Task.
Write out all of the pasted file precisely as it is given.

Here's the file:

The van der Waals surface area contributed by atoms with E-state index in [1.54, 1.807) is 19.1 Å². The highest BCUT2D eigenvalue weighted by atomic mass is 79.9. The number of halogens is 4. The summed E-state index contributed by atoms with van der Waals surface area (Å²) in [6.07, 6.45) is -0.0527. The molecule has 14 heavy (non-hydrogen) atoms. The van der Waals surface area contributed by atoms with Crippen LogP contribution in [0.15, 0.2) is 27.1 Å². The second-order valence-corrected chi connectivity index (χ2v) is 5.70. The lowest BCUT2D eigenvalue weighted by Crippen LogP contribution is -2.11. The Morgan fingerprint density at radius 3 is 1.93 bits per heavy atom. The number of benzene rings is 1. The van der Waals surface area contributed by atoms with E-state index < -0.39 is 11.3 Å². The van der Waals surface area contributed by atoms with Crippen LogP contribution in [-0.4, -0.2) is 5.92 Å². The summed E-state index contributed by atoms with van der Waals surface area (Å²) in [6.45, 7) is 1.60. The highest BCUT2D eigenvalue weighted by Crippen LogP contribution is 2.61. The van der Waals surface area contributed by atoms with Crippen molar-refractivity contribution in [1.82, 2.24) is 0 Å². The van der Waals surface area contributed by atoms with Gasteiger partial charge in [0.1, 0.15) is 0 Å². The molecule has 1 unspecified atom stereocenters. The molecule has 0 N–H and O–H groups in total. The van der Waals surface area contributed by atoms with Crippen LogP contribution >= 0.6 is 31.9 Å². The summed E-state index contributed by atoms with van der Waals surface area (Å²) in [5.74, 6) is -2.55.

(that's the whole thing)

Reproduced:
The van der Waals surface area contributed by atoms with E-state index in [1.54, 1.807) is 19.1 Å². The highest BCUT2D eigenvalue weighted by atomic mass is 79.9. The number of halogens is 4. The summed E-state index contributed by atoms with van der Waals surface area (Å²) in [6.07, 6.45) is -0.0527. The molecule has 14 heavy (non-hydrogen) atoms. The van der Waals surface area contributed by atoms with Crippen LogP contribution in [0.15, 0.2) is 27.1 Å². The second-order valence-corrected chi connectivity index (χ2v) is 5.70. The lowest BCUT2D eigenvalue weighted by Crippen LogP contribution is -2.11. The Morgan fingerprint density at radius 3 is 1.93 bits per heavy atom. The number of benzene rings is 1. The van der Waals surface area contributed by atoms with E-state index < -0.39 is 11.3 Å². The van der Waals surface area contributed by atoms with Crippen LogP contribution in [-0.4, -0.2) is 5.92 Å². The summed E-state index contributed by atoms with van der Waals surface area (Å²) in [6.45, 7) is 1.60. The highest BCUT2D eigenvalue weighted by Crippen LogP contribution is 2.61. The van der Waals surface area contributed by atoms with Crippen molar-refractivity contribution in [1.82, 2.24) is 0 Å². The van der Waals surface area contributed by atoms with Gasteiger partial charge in [0.1, 0.15) is 0 Å². The molecule has 1 unspecified atom stereocenters. The molecule has 0 N–H and O–H groups in total. The van der Waals surface area contributed by atoms with Crippen LogP contribution >= 0.6 is 31.9 Å². The summed E-state index contributed by atoms with van der Waals surface area (Å²) in [5.74, 6) is -2.55.